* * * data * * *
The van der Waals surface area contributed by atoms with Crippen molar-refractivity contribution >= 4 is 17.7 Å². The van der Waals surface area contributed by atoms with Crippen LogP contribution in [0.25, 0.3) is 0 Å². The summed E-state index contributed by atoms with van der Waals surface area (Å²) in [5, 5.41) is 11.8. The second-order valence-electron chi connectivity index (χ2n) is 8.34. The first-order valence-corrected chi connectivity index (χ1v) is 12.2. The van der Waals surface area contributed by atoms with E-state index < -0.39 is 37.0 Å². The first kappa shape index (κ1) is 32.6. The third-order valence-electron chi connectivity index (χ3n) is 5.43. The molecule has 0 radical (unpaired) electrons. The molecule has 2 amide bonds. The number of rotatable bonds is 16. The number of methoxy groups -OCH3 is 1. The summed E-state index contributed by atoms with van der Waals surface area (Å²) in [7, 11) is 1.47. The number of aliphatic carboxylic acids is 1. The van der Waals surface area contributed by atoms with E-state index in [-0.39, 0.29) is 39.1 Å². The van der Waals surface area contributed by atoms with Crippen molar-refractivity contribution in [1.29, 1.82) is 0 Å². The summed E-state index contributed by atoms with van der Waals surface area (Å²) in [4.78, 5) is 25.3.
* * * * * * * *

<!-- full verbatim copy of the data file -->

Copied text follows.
The van der Waals surface area contributed by atoms with Crippen molar-refractivity contribution >= 4 is 17.7 Å². The van der Waals surface area contributed by atoms with Crippen LogP contribution in [0.25, 0.3) is 0 Å². The summed E-state index contributed by atoms with van der Waals surface area (Å²) in [5, 5.41) is 11.8. The second-order valence-electron chi connectivity index (χ2n) is 8.34. The first-order valence-corrected chi connectivity index (χ1v) is 12.2. The van der Waals surface area contributed by atoms with E-state index < -0.39 is 37.0 Å². The first kappa shape index (κ1) is 32.6. The third-order valence-electron chi connectivity index (χ3n) is 5.43. The molecule has 0 radical (unpaired) electrons. The molecule has 2 amide bonds. The number of rotatable bonds is 16. The number of methoxy groups -OCH3 is 1. The summed E-state index contributed by atoms with van der Waals surface area (Å²) in [7, 11) is 1.47. The number of aliphatic carboxylic acids is 1. The van der Waals surface area contributed by atoms with E-state index in [-0.39, 0.29) is 39.1 Å². The van der Waals surface area contributed by atoms with Crippen molar-refractivity contribution in [1.29, 1.82) is 0 Å². The summed E-state index contributed by atoms with van der Waals surface area (Å²) in [4.78, 5) is 25.3.